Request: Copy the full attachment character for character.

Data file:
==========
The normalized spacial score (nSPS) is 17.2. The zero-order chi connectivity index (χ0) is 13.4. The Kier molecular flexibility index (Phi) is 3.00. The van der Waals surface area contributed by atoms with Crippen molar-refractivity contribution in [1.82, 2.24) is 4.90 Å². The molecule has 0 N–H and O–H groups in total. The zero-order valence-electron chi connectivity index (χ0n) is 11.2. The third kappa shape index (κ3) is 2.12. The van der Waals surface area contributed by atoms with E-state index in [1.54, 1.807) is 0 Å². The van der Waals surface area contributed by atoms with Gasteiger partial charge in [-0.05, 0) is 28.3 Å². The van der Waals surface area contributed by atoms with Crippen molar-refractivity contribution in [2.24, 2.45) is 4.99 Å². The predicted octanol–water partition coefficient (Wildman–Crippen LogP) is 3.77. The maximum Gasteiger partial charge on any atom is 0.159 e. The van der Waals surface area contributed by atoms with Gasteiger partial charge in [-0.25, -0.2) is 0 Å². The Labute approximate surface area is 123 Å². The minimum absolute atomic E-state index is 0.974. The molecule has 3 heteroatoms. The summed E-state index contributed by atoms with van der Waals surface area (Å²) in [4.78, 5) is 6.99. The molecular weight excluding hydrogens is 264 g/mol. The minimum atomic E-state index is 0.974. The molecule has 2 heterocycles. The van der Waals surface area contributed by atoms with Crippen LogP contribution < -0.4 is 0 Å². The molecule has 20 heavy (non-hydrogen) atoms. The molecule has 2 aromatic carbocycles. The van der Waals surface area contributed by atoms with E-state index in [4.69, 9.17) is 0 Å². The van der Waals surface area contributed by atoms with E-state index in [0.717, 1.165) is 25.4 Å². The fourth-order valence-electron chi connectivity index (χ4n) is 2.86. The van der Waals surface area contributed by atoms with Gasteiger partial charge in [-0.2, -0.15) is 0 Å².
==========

The normalized spacial score (nSPS) is 17.2. The zero-order chi connectivity index (χ0) is 13.4. The Kier molecular flexibility index (Phi) is 3.00. The van der Waals surface area contributed by atoms with Crippen molar-refractivity contribution in [1.82, 2.24) is 4.90 Å². The molecule has 0 N–H and O–H groups in total. The zero-order valence-electron chi connectivity index (χ0n) is 11.2. The third kappa shape index (κ3) is 2.12. The van der Waals surface area contributed by atoms with E-state index in [1.54, 1.807) is 0 Å². The van der Waals surface area contributed by atoms with Gasteiger partial charge in [-0.05, 0) is 28.3 Å². The van der Waals surface area contributed by atoms with Crippen molar-refractivity contribution in [2.24, 2.45) is 4.99 Å². The predicted octanol–water partition coefficient (Wildman–Crippen LogP) is 3.77. The maximum Gasteiger partial charge on any atom is 0.159 e. The van der Waals surface area contributed by atoms with Gasteiger partial charge in [-0.25, -0.2) is 0 Å². The Labute approximate surface area is 123 Å². The minimum absolute atomic E-state index is 0.974. The molecule has 3 heteroatoms. The summed E-state index contributed by atoms with van der Waals surface area (Å²) in [4.78, 5) is 6.99. The molecular weight excluding hydrogens is 264 g/mol. The minimum atomic E-state index is 0.974. The molecule has 2 heterocycles. The van der Waals surface area contributed by atoms with Crippen LogP contribution < -0.4 is 0 Å². The molecule has 20 heavy (non-hydrogen) atoms. The molecule has 2 aromatic carbocycles. The van der Waals surface area contributed by atoms with E-state index in [4.69, 9.17) is 0 Å². The van der Waals surface area contributed by atoms with E-state index in [0.717, 1.165) is 25.4 Å². The fourth-order valence-electron chi connectivity index (χ4n) is 2.86. The van der Waals surface area contributed by atoms with Gasteiger partial charge in [-0.2, -0.15) is 0 Å².